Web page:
Thousands of student-loan borrowers got their debt wiped through a new repayment reform. 11 GOP states just filed a lawsuit to block that relief.

Thousands of student-loan borrowers got their debt wiped through a new repayment reform. 11 GOP states just filed a lawsuit to block that relief.
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Joe Biden
President Joe Biden listens during an event at the Eisenhower Executive Office Building at the White House on October 23, 2023.

  • Eleven GOP state attorneys general filed a lawsuit to block the SAVE income-driven repayment plan.
  • They argued that the shortened timeline for debt relief through the plan is unconstitutional.
  • An Education Department official said Congress allows the authority to set terms for income-driven repayment. 

The lawsuits to block President Joe Biden’s student-debt relief efforts are back.

On Thursday, 11 state attorneys general — led by Kansas’ Kris Kobach — filed a lawsuit to block Biden’s SAVE income-driven repayment plan, implemented over the summer to give borrowers cheaper monthly payments with a shorter timeline for relief.

The lawsuit, filed in Kansas’ district court against Biden and Education Secretary Miguel Cardona, stated that the “lawsuit is now necessary to prevent Defendants from continuing to flout the law, which includes ignoring Supreme Court decisions,” referring to the high court’s decision at the end of June to strike down Biden’s first attempt at broad student-loan forgiveness using the HEROES Act of 2003.

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“Once again, the Biden administration has decided to steal from the poor and give to the rich,” Kobach said during a Thursday press conference. “He is forcing people who did not go to college, or who worked their way through college, to pay for the loans of those who ran up exorbitant student debt. This coalition of Republican attorneys general will stand in the gap and stop Biden.”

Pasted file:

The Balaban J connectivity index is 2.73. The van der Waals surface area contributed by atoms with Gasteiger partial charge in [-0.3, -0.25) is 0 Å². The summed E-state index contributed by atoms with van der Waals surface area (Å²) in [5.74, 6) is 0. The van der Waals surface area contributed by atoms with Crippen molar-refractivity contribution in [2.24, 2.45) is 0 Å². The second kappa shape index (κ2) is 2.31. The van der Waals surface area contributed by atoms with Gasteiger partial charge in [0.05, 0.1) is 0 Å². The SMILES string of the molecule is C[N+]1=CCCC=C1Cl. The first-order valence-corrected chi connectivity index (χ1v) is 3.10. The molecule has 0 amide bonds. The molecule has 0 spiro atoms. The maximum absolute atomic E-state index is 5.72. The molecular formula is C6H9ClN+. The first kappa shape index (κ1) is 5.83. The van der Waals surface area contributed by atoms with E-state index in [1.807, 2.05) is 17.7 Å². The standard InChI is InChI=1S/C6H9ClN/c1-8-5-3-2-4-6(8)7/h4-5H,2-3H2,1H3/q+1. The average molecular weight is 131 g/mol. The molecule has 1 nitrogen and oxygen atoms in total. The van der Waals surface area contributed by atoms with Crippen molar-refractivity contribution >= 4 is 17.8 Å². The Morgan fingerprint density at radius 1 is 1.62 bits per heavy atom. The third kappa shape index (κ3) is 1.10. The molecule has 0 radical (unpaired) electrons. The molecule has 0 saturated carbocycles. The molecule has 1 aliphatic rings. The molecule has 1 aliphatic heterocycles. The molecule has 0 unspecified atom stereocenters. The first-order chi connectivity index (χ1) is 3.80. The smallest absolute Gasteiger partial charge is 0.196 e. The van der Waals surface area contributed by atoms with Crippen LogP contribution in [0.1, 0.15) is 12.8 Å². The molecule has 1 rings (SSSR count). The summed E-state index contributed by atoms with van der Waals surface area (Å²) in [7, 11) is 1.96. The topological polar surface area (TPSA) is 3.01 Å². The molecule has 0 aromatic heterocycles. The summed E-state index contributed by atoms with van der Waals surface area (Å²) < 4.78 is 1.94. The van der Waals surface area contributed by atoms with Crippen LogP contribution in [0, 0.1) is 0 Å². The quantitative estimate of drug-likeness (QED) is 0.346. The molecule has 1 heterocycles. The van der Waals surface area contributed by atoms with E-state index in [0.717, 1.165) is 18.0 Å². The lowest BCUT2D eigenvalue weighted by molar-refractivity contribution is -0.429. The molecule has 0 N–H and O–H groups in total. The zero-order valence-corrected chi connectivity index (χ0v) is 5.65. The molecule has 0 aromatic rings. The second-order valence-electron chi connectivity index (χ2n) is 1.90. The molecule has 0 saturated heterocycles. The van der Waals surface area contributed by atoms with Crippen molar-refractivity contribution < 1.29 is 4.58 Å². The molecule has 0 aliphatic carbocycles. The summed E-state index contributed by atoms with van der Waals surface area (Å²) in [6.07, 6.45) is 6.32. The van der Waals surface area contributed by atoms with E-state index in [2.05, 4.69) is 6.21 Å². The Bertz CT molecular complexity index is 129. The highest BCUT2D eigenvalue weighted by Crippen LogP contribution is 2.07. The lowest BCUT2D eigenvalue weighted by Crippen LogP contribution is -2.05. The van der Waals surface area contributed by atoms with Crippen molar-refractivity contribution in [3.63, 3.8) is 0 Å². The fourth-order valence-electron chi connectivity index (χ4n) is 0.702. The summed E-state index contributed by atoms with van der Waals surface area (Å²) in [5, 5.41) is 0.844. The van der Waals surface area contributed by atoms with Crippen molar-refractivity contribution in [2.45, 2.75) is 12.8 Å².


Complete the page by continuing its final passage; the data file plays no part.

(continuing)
Last month, the Education Department implemented a provision of the SAVE plan ahead of schedule: $1.2 billion in debt relief for 153,000 borrowers who originally borrowed $12,000 or less and made as few as 10 years of qualifying payments. The lawsuit argued that the relief was “in defiance of the Supreme Court” and asked the federal court to declare the SAVE plan unconstitutional and require borrowers to make payments.

An Education Department official told Business Insider that while the department does not comment on pending litigation, “Congress gave the US Department of Education the authority to define the terms of income-driven repayment plans in 1993, and the SAVE plan is the fourth time the Department has used that authority.”

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“From day one, the Biden-Harris Administration has been fighting to fix a broken student loan system, and part of that is creating the most affordable student loan repayment plan ever that is lowering monthly payments, protecting millions of borrowers from runaway interest and getting borrowers closer to debt forgiveness faster,” the official said. “The Biden-Harris Administration won’t stop fighting to provide support and relief to borrowers across the country — no matter how many times Republican elected officials try to stop us.” 

While the lawsuit makes several comparisons to the debt relief plan the Supreme Court struck down, the legal basis for the two plans differ. Biden’s first attempt at broad student-loan forgiveness would have canceled up to $20,000 in debt for borrowers making under $125,000 a year using the HEROES Act — a law that allows the education secretary to waive or modify borrowers’ balances in connection with a national emergency, like a pandemic.

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The SAVE plan, on the other hand, went through a process mandated by the Higher Education Act known as negotiated rulemaking, which requires negotiations with stakeholders and public comment before its final implementation. The Education Department is currently undergoing the negotiated rulemaking process for its second attempt at a broader form of debt relief.

The Education Department has not yet filed its response to the lawsuit. For now, borrowers who received relief through SAVE are not impacted, and enrollment in the plan can continue.

Read the original article on Business Insider


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